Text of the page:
"He found a very unique leadership style. Joe was a man of few words, but it was like E.F. Hutton speaking, everyone paid attention when Joe spoke. Joe is really funny, too, with a very dry sense of humor. We love this kid and think the world of him."
Question:  How would you rate his arm strength?
Keeler: "I asked a number of different scouts who has a better arm in the NFL and they couldn’t give me a name. There’s so much rotation on the ball that it’s an easy ball to catch. He has an amazing arm and can throw it at all different angles."
Question: Many analysts have criticized the Ravens for picking Flacco as early as they did. What’s your take on that?
Keeler: "I think they got a steal at No. 18. I told scouts they’re not going to find any warts on Joe. When people were calling him a third or fourth-round draft pick, I said, ‘Put Joe next to the other quarterbacks in the country, and he’ll blow by them.’  Talent-wise, there’s no comparison.

“Big arm, great feet, the fastest three-cone drill at the combine and he won the agility drill at the quarterback challenge. I know a number of teams had him rated as the No. 1 quarterback. I told Cam Cameron and John Harbaugh, ‘If this kid was at USC, we’d be debating if he should be the first overall pick.’ The bottom line is the kid thinks he’s the best quarterback in the country."
Question:  How critical was his private workout for the Ravens?
Keeler: "It was a  2 1/2 hour workout with 10 scouts and two players, and he made every possible throw and did everything they asked him to do. Even though he has this amazing talent, he has his head on straight and he has ice water in his veins."
Question: What do you think about the fit between Flacco and Baltimore?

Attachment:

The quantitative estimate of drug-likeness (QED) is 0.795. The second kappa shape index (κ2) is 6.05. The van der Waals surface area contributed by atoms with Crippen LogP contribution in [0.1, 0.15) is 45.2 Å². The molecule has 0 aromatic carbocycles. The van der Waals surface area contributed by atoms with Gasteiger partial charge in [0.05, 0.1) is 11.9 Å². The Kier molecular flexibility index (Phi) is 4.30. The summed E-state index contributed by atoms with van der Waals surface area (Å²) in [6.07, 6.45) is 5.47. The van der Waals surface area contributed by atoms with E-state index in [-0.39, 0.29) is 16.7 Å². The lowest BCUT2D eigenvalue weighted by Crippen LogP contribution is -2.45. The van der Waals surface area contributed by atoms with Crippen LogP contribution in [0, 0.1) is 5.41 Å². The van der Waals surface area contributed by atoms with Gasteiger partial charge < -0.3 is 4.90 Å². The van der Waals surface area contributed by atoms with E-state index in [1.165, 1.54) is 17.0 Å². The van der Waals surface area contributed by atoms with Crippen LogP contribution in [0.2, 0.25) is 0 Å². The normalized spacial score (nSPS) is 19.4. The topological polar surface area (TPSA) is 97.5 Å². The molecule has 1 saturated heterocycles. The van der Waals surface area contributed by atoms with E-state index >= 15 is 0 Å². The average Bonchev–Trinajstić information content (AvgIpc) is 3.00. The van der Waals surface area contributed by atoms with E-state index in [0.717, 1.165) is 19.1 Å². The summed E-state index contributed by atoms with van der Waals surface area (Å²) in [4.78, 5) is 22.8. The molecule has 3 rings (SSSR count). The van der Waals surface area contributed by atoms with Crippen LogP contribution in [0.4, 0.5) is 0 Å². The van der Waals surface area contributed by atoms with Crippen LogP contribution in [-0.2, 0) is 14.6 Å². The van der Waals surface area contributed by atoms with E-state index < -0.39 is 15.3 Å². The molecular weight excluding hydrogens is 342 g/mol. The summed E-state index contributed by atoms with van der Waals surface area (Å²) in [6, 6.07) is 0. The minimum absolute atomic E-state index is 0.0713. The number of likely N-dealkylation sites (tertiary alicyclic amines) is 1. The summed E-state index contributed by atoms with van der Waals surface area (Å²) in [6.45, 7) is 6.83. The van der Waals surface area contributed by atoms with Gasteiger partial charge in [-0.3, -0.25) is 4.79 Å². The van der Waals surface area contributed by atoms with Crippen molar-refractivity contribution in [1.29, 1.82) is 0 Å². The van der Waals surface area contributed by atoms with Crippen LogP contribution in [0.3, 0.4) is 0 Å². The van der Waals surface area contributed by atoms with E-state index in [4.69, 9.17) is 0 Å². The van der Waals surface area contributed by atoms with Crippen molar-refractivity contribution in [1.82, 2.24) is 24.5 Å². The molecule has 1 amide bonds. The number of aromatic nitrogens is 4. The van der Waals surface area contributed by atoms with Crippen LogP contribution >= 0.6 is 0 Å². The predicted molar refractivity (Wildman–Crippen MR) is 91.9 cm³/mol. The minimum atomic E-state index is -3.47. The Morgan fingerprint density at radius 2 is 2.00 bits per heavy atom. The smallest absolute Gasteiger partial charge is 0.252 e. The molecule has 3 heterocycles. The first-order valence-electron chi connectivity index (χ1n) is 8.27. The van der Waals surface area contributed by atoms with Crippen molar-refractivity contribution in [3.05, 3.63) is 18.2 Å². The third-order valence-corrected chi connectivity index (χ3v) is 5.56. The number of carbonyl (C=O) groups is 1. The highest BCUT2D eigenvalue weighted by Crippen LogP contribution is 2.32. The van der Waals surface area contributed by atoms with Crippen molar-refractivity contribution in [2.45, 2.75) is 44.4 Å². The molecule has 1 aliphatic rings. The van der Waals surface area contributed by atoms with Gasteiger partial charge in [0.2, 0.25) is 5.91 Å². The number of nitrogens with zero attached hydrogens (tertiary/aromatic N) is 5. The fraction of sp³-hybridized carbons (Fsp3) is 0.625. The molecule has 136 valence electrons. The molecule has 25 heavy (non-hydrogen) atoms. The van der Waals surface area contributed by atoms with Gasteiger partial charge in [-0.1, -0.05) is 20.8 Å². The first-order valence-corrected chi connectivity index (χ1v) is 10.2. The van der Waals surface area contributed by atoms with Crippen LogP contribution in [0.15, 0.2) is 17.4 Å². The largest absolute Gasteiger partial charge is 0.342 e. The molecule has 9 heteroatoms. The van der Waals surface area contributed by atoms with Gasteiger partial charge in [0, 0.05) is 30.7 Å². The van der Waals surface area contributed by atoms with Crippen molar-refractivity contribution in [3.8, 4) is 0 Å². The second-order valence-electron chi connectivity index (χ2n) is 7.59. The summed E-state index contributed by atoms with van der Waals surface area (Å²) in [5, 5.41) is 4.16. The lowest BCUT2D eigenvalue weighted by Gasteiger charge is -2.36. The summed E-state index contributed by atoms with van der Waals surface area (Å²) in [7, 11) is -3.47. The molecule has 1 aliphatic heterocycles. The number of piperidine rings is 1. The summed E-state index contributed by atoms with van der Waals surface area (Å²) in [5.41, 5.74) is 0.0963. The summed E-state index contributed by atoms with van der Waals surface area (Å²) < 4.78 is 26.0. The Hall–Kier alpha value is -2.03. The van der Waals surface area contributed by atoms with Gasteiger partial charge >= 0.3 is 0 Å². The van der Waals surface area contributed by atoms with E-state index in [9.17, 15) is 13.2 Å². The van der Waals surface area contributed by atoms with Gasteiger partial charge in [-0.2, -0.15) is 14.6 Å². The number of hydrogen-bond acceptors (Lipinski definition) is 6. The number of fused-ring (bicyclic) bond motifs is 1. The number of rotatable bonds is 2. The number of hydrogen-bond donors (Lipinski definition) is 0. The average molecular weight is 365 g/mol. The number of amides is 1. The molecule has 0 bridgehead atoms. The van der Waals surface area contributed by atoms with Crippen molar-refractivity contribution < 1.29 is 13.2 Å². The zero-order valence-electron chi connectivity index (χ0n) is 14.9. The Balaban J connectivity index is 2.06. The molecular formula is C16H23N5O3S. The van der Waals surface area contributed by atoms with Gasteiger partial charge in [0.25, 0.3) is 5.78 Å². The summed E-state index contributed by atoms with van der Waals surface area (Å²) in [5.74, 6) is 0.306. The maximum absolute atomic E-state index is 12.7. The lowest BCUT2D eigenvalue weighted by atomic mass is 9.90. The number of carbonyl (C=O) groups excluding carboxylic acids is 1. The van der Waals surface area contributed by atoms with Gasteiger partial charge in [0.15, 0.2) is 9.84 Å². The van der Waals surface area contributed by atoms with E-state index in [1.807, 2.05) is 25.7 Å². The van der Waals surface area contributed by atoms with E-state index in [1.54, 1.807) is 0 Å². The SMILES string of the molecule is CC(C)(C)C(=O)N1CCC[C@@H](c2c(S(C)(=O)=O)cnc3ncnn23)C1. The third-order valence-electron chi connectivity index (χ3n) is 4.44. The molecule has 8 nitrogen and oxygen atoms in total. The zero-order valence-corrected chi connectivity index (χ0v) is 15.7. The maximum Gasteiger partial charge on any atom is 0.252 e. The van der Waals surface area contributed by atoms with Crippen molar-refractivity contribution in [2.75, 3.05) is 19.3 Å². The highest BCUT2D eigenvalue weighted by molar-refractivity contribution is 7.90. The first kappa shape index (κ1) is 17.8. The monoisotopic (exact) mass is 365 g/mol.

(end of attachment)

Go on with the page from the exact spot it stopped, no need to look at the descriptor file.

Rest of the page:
Keeler: "I have such respect for John Harbaugh, and this is where we wanted him to go. This was the perfect fit. He’s a local kid who doesn’t want to be halfway across the world. Cam has one of the best reputations in the coaching profession. He’s walking into the ideal situation."
Question: Do you think the trappings of fame and wealth will affect Flacco?
Keeler: "That’s not going to change who he is. I busted on him one day and asked him, ‘Joe, how about dancing after a touchdown pass?’ and he said, ‘Coach, my family would hammer me. They would say I’m a big dork.’
"He knows he represents the Baltimore Ravens, himself and his family. The kid is such a great role model and person to be your lead guy. He’ll be the ultimate teammate.”
NOTE: The Ravens were assigned a $5.045 million rookie pool to sign their draft picks.
Aaron Wilson covers the Baltimore Ravens for the Carroll County Times and the Annapolis Capital.

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Aaron Wilson

About Aaron Wilson

Aaron Wilson covers the NFL for National Football Post as well as the Baltimore Ravens for The Carroll County Times and Ravens24x7.com. He has previously covered the Jacksonville Jaguars and Tennessee Titans and has covered the NFL since 1997.  He has won several regional writing awards, including, most recently, Best Sports News Story for the state of Maryland in voting conducted by the Associated Press managing editors.  More from Aaron Wilson